To measure a piece of music, my friend Hartmut listens to the end first. What finishes with a flourish, a fanfare or any kind of bang is most likely garbage. Pieces that fade out instead, that disappear, are worth listening to. They have the potential to keep stimulating the listener’s brain even when the sound has already vanished.
Hartmut’s system works for texts as well. If you haven’t read “The boy in the striped pyjamas” by Irish novelist John Boyne, do so. The end will leave you shivering long after you have stopped reading. With the cruelest part yet to come the conclusion goes just far enough, the reader’s imagination does the rest. Boyne’s work is the only book of the few I have read that I remember for its ending particularly.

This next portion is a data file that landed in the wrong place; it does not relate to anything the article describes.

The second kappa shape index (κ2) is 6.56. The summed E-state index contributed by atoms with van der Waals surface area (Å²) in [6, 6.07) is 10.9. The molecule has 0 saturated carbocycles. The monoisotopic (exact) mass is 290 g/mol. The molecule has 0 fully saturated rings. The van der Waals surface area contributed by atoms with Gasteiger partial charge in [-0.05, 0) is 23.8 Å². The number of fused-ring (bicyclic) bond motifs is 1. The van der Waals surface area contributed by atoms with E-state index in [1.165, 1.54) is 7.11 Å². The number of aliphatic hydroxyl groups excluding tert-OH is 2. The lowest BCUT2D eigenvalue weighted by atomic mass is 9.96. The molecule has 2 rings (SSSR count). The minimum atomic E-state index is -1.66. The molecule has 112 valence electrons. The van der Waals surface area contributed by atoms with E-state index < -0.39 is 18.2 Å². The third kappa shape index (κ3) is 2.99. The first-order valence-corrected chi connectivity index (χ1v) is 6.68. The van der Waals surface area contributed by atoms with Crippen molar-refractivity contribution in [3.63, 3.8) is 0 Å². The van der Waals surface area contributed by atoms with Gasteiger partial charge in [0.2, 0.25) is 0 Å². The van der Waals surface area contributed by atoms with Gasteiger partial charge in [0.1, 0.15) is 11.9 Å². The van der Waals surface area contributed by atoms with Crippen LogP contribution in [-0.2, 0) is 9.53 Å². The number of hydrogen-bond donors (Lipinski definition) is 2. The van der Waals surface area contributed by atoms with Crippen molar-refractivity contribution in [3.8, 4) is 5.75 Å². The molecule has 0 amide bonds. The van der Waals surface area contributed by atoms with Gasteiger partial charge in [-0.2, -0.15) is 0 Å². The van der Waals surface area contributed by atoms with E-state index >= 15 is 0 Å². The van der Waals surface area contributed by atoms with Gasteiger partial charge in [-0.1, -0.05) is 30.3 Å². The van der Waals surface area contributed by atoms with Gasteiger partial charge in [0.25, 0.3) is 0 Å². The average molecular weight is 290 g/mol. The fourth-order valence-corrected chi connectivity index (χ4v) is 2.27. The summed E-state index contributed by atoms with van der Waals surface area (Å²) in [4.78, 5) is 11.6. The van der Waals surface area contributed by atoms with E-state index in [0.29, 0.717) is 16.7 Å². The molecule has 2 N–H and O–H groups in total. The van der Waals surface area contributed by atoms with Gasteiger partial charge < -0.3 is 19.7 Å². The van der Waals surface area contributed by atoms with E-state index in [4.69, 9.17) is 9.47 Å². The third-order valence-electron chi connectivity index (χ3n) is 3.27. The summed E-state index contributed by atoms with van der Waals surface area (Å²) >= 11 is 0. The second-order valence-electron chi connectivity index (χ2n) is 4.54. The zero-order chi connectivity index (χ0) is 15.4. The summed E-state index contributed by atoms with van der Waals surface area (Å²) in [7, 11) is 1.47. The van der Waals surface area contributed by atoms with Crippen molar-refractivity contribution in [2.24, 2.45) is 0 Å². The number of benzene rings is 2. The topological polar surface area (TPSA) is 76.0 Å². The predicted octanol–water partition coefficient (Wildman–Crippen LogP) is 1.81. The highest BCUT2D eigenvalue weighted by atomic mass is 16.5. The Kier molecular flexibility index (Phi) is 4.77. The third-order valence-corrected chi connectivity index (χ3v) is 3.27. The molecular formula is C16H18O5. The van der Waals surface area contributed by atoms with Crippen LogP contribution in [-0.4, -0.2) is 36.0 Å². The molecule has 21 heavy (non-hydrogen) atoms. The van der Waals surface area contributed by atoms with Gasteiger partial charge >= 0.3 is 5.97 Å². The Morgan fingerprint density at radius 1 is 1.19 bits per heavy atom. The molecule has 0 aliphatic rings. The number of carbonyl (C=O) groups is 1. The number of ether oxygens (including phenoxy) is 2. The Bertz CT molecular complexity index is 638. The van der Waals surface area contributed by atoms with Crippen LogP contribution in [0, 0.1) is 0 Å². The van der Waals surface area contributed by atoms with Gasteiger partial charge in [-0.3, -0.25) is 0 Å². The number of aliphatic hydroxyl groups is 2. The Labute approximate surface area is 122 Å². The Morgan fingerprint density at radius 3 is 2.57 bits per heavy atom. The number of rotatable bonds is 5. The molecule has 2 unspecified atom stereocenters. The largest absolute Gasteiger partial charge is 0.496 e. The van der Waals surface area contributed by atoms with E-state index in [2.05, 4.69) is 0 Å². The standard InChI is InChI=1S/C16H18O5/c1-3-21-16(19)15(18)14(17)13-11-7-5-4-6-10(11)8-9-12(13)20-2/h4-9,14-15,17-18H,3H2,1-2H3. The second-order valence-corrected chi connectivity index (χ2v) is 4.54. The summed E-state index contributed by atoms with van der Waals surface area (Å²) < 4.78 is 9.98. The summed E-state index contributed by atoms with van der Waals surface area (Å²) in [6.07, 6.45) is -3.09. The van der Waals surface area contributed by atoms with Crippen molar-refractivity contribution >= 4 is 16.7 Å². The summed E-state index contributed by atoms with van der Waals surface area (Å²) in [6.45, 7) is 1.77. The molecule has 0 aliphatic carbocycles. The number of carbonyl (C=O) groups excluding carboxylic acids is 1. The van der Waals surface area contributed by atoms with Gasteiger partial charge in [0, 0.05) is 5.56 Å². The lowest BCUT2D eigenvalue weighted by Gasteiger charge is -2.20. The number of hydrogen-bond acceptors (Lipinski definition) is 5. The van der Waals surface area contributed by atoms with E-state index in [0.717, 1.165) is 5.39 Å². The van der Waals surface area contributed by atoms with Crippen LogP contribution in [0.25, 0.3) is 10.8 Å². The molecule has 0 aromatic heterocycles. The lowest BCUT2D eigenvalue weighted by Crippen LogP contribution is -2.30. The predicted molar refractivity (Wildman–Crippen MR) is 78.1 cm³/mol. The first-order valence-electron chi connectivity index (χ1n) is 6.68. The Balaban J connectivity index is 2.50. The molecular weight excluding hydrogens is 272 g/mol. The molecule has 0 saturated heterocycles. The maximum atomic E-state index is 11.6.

The third chapter ends with a funeral on a rainy day. Once every body is buried, the author concludes with the most stereotype bang possible, a clap of thunder. I immediately hated it for being too obvious and turned around the tone of the final paragraph. My version ended with a glimmer of hope that rises in the darkness.
I would’ve bet huge amounts of money on the author not liking it that way, and of course I would have won. He has to offer a surprising variety of cool, original bangs, unfortunately he still wants to stick to the banal ones as well. Like this clap of thunder at the end of the funeral.
I erased the glimmer of hope. Once again, it wasn’t worth the fight. At least I managed to tone down and hide the thunder.